Film History/Theory 1

Tu 1:00PM - 4:50PM / 407 Cathedral of Learning / CRN 30315

How did film become the quintessential popular media form of the twentieth century?  What can an exploration of cinema’s origins teach us about today’s media landscape?  And what is film studies, anyway?  This seminar will focus on the history and theory of cinema from 1895 to 1960 in order to address these questions.  The texts and contexts we study will be internationally varied and conceptually wide-ranging, from intellectual debates (realism and modernism) to aesthetic questions (narrative and spectacle) to historical movements (Surrealism and Neorealism) to modes of production (classical Hollywood cinema and avant-garde film) to theoretical categories (genre, gender, and spectatorship).  Key thinkers we will encounter include Arnheim, Balázs, Bazin, Benjamin, Deren, Dulac, Eisenstein, Epstein, Kracauer, Münsterberg, Vertov, Zavattini, and others.  Major filmmakers we will study include Arzner, Buñuel, Chaplin, De Sica, Griffith, Hitchcock, Kurosawa, Lang, Lumière, Méliès, Renoir, Sirk, Welles, and others.  No prior knowledge of film studies will be required, so the seminar will necessarily take shape as an intensive immersion experience – film history, theory, and analysis will be engaged simultaneously, on multiple fronts.  By the seminar's end, students will be prepared to pursue further graduate work in film studies, and to discuss crucial questions the discipline poses for related fields such as literary studies, cultural studies, and gender studies.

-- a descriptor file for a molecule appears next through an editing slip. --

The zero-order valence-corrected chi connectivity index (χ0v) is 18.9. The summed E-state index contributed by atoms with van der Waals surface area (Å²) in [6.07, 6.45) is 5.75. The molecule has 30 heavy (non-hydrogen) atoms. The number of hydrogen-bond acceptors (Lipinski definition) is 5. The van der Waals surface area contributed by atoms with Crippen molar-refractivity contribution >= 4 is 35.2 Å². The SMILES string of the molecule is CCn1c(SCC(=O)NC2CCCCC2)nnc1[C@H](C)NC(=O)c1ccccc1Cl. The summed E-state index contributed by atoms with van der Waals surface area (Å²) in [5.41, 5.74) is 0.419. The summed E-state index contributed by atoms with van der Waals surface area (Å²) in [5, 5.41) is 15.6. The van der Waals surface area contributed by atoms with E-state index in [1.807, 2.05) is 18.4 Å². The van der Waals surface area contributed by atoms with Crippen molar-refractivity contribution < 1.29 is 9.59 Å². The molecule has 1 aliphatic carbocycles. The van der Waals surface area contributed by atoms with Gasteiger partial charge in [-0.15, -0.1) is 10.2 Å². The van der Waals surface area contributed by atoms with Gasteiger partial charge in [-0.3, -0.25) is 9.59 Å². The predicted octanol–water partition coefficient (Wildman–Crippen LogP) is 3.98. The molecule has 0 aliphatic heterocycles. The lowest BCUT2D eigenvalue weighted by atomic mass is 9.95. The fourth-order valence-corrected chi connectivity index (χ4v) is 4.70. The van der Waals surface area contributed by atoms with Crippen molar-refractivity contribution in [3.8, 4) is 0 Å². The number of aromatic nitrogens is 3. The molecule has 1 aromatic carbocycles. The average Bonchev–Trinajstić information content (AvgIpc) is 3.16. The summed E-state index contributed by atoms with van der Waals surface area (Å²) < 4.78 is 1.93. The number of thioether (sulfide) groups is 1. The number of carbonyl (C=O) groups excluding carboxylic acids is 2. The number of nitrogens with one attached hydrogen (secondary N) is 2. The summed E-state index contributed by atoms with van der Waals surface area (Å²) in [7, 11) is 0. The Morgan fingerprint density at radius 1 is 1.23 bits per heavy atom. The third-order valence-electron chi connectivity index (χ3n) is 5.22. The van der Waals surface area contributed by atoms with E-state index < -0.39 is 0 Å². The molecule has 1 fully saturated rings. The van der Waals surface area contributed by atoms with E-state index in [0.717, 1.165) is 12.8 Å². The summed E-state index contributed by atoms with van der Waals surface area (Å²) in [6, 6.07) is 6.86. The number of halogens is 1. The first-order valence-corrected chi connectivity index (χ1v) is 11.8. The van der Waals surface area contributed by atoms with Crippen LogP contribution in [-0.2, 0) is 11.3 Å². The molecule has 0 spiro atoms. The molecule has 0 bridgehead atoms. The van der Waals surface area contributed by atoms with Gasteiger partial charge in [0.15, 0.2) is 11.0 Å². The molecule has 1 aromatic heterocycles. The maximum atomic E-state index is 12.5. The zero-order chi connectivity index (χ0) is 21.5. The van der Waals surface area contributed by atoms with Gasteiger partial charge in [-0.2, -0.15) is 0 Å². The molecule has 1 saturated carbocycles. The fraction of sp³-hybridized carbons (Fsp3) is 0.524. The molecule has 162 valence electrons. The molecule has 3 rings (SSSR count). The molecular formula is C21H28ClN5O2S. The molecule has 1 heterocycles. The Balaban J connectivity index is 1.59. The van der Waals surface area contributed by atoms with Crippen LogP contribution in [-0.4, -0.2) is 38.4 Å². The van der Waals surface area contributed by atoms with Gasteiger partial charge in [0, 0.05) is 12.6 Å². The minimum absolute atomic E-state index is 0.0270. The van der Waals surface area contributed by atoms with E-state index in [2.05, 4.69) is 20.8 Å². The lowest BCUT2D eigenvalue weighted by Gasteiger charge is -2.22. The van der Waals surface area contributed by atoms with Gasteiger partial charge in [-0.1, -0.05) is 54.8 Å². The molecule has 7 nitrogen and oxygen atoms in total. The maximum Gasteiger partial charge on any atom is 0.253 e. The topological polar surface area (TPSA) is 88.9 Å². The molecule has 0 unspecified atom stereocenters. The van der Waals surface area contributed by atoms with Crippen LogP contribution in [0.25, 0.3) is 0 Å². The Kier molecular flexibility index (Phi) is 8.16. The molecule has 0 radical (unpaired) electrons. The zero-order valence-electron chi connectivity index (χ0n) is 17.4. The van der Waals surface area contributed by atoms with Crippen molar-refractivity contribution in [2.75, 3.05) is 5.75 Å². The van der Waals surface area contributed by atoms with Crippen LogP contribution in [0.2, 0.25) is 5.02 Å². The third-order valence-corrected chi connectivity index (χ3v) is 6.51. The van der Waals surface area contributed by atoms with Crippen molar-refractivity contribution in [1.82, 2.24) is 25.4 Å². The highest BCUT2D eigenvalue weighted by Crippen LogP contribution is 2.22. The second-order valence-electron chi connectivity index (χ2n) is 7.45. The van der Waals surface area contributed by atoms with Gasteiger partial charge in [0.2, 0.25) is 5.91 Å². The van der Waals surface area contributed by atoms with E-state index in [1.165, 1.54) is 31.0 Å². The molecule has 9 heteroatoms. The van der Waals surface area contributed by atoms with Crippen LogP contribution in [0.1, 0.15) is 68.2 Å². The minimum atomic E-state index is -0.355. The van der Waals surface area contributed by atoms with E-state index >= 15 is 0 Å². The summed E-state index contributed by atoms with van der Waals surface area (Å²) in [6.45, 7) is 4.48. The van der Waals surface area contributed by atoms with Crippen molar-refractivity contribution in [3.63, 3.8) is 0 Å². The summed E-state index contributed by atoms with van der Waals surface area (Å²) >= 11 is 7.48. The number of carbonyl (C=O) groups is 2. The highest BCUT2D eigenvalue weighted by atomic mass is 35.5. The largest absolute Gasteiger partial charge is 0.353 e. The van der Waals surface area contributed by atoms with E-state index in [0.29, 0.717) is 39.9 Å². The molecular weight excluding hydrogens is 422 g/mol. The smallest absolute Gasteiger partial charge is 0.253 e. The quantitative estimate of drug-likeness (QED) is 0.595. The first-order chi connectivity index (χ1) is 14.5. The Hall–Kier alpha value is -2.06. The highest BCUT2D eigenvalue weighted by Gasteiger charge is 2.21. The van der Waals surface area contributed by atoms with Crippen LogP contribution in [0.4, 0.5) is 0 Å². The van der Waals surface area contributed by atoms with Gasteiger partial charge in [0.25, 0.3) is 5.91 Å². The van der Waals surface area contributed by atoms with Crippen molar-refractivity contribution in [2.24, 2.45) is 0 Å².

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Adam Lowenstein

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Course Category

Category D: Designated Courses

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